by Donald Thomas, MD
Sjögren’s Foundation Board Chair
There are many over-the-counter and prescription drugs that can help Sjögren’s patients feel better. I will not discuss the numerous over the counter medications used for pain and moisture nor the prescription pain medications, but will concentrate on the prescription drugs used to increase moisture and to calm down the immune system. The following descriptions are brief. For complete information, ask your doctor or pharmacist.
Salagen (pilocarpine) and Evoxac (cevimeline): These two drugs are approved by the U.S. Food and Drug Administration (FDA) to increase saliva in the treatment of dry mouth. They are prescribed when other dry mouth treatments (such as xylitol gum, xylitol lozenges, and artificial saliva) do not provide enough mouth moisture. Although FDA-approved to treat dry mouth, some people find that they also help other dry areas such as the eyes, nasal passages, and skin. They can help reduce cough when it is due to a dry windpipe from Sjögren’s, and they can improve heartburn (gastroesophageal reflux) by improving the flow of saliva down the esophagus. The most common side effect is excessive sweating. A downside of these drugs is that they need to be taken three to four times a day for full effectiveness.
Plaquenil (hydroxychloroquine, HCQ): Since Sjögren’s is an autoimmune disease where the immune system is overactive, medications that calm down the immune system are sometimes needed. Plaquenil is one of the safest drugs used to treat Sjögren’s. It can especially be helpful for Sjögren’s arthritis, fatigue, and rashes. It is important to get two eye tests done every year to make sure that it doesn’t cause any eye problems. It is best to get both a visual field 10-2 and an SD-OCT test done yearly. If you are of Asian ancestry, you need three tests yearly (the preceding two tests plus a VF 24-2 or a VF 30-2). If your doctor cannot do an SD-OCT or VF 10-2 it is OK to substitute one of these with an FAF or a mfERG test.1 Make sure to show your eye doctor this paragraph to ensure you are getting the correct tests performed (you should be your own best health advocate to ensure you are getting the proper exams).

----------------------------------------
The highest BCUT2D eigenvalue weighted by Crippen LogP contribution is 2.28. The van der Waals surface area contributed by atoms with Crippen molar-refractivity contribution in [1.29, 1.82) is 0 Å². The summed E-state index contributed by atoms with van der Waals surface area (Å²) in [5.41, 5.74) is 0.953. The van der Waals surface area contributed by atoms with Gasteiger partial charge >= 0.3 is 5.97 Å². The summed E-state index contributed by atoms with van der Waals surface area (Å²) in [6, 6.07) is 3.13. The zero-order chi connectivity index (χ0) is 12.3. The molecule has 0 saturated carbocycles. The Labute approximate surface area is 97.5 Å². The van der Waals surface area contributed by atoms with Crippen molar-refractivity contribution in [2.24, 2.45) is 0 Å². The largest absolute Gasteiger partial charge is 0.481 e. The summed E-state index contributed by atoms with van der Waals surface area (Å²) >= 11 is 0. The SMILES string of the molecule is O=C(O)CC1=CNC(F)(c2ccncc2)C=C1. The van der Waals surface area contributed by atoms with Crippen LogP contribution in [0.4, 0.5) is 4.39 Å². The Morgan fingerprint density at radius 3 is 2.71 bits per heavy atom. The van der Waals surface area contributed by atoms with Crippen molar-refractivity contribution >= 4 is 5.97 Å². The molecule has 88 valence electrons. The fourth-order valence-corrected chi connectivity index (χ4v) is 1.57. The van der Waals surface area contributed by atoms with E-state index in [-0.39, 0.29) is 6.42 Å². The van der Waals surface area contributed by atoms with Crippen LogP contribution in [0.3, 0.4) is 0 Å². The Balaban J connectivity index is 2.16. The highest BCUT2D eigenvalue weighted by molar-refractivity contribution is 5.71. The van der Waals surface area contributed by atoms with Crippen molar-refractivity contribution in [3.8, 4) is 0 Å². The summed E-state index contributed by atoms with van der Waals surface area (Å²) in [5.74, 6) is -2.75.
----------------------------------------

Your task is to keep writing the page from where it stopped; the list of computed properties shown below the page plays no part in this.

Immunosuppressant drugs: These are stronger than Plaquenil and actually decrease (or suppress) immune system activity rather than just calm it down. These medicines are called immunosuppressants. They include methotrexate, mycophenolate mofetil, azathioprine, and cyclophosphamide. These are the most common immunosuppressants used for Sjögren’s. Since they suppress the immune system, they can increase the risk of developing infections, so they should not be used during any periods of active infection. They also require blood counts and liver enzymes to be measured regularly to ensure that they are not causing any problems in the bone marrow (that is where blood cells are made) and liver.
Corticosteroids (steroids): Steroids such as prednisone and Medrol (methylprednisolone) also suppress the immune system. Steroids work much faster than the preceding drugs. Unfortunately, most people get side effects from them. We like to use the lowest doses possible and to get our patients off steroids as soon as possible. Common side effects include weight gain, broken bones from osteoporosis, making diabetes worse, moodiness, cataracts and insomnia.
B-cell depletors: A type of white blood cell called B-cells is overactive in Sjögren’s. Some patients may benefit by using medications that calm down these B-cells. You may see this referred to as “B-cell depletion” when reading the Sjögren’s medical literature. The two drugs used are RITUXAN® (rituximab) and Benlysta (belimumab). They are both liquids requiring infusion into a vein (IV), or by self-injection under the skin (SQ).
References: 1 Marmor MF, et al. Recommendations on screening for chloroquine and hydroxychloroquine retinopathy (2016 revision).
This article was first printed in the Foundation's patient newsletter for members.